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HMRC internal manual

Business Income Manual

Research grants and fellowships: overview

Research grants and research fellowships paid to individuals which are not chargeable as employment income (see EIM06265 onwards) may give rise to liability to Income Tax in the following four situations;

  • If the individual has an existing profession to which the award can be attached, the award is a receipt of that profession. The case of Duff v Williamson [1973] 49TC1 lends support to this view.
  • The individual may have a vocation as a researcher, so that the award is a receipt of that vocation. The situation envisaged is that of a student who has a series of research awards spread over a number of years. Such cases will be rare.
  • The award may be chargeable as an annual payment. It would be necessary to show that the payments were capable of being annually recurring, paid under a legal obligation and pure income profit in the hands of the recipient, before such liability could be attached. Where services are provided by the recipient in return for the award, even if these amount to no more than the production of a report at the end of the period of study, the charge on annual payment is unlikely to be a possibility. In cases of doubt or difficulty, further advice may be obtained from CTISA (Technical).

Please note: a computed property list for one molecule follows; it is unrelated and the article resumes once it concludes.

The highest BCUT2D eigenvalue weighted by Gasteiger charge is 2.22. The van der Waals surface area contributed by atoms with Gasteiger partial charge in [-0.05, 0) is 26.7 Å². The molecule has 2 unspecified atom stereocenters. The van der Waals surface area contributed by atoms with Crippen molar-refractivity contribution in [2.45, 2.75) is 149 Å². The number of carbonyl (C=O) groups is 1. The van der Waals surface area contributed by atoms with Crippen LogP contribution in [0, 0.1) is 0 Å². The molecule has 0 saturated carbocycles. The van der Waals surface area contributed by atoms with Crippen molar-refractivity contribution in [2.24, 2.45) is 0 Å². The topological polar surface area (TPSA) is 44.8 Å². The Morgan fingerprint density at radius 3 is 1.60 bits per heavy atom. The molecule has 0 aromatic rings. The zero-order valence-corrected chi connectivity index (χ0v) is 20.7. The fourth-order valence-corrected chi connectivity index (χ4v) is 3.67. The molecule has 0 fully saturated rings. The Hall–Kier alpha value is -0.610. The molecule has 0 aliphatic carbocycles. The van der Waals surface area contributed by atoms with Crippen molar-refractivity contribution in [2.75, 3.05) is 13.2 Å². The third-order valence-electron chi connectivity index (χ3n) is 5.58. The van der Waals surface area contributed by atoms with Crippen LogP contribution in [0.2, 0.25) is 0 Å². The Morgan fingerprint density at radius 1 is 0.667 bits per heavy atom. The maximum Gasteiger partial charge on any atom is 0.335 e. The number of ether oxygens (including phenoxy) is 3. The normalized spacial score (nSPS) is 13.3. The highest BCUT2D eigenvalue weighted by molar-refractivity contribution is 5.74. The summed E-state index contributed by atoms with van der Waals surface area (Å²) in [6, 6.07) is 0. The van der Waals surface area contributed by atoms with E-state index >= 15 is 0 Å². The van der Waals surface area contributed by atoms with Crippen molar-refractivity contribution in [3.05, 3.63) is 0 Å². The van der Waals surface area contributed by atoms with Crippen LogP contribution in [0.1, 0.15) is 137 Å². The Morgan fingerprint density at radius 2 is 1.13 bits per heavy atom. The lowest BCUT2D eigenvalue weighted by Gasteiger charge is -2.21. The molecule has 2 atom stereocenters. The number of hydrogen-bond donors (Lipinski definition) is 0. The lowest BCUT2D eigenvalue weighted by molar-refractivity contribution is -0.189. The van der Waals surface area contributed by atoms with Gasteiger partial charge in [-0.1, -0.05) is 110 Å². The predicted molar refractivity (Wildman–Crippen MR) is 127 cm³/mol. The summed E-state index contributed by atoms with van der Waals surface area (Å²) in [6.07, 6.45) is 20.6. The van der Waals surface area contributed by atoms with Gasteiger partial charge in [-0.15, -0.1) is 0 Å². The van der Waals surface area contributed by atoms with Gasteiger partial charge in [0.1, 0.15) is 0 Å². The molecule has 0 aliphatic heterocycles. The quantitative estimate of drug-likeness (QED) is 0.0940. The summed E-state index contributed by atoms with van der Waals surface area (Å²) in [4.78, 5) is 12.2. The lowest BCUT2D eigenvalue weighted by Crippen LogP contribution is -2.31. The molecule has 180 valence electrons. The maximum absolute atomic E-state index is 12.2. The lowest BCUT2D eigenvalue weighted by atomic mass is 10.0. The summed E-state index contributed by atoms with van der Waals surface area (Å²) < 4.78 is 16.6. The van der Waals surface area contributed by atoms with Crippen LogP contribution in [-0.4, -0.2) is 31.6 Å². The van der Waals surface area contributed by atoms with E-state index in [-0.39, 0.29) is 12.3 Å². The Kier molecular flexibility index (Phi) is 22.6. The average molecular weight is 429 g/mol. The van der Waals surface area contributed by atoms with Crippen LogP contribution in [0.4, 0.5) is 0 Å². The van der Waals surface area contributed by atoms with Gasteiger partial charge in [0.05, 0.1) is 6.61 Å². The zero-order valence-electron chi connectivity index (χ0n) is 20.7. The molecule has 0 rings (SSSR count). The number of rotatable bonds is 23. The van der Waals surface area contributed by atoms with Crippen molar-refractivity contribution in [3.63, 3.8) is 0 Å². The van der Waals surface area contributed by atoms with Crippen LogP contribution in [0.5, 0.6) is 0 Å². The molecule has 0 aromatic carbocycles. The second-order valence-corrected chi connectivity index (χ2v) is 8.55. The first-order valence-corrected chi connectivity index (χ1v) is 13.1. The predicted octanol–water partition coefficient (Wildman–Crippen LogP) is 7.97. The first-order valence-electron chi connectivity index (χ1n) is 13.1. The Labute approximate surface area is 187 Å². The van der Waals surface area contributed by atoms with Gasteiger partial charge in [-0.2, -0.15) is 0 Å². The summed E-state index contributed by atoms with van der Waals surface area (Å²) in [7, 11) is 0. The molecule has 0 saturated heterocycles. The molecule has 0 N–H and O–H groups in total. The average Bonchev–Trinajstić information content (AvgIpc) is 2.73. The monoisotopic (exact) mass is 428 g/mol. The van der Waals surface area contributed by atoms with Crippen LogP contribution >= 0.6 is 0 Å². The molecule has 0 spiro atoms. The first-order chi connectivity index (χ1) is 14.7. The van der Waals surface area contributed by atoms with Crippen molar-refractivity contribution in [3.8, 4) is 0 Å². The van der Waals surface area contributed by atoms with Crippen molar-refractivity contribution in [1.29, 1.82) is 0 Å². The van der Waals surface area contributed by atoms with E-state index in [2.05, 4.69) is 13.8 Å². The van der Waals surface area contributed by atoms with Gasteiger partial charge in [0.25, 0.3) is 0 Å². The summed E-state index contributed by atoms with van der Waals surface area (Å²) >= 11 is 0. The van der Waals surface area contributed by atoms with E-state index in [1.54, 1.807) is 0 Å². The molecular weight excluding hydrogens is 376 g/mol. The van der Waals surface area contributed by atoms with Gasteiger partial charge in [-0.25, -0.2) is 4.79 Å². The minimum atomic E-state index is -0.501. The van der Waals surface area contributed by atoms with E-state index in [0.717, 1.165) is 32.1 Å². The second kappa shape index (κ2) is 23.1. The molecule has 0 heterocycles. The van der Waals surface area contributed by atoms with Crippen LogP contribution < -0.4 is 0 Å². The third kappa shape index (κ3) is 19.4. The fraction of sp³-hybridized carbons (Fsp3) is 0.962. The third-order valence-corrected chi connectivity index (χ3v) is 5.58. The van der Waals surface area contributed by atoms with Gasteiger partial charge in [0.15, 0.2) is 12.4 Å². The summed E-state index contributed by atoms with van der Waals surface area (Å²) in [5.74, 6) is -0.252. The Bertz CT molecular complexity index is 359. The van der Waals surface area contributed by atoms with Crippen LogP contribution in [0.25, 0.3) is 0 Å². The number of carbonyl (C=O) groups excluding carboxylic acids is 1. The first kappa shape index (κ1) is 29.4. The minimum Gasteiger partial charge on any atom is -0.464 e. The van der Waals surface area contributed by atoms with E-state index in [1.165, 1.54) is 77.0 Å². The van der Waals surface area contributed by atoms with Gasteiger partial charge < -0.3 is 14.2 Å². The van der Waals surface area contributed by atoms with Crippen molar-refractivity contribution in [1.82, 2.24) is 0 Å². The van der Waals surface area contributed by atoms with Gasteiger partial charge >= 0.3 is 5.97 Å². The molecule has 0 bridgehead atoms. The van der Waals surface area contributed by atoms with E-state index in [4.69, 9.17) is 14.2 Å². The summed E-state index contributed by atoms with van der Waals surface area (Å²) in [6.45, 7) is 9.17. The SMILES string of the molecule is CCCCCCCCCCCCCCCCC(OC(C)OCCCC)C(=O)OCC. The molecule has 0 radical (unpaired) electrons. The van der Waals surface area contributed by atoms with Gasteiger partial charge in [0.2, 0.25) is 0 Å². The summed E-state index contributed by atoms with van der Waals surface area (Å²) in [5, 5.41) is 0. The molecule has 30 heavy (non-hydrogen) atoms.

• There may be a liability under the sweep-up charge to Income Tax on miscellaneous income (see BIM100101 onwards), if the sums are paid under a contract and this is an enforceable contract for services but the activity does not constitute a profession or vocation (see Brocklesby v Merricks [1934] 18TC576). This is likely to be the situation where particular work is carried out for the paying body and it receives some service from the student such as a written report or articles for publication. However, if the paying body does not receive significant services there cannot be liability under the sweep-up charge even if there is a contract (see Lord Denning at page 321 in Scott v Ricketts [1967] 44TC303).

Any case in which one of the four situations appears to apply but the liability is disputed should be referred to CTISA (Technical) before a hearing before the Tribunal is considered.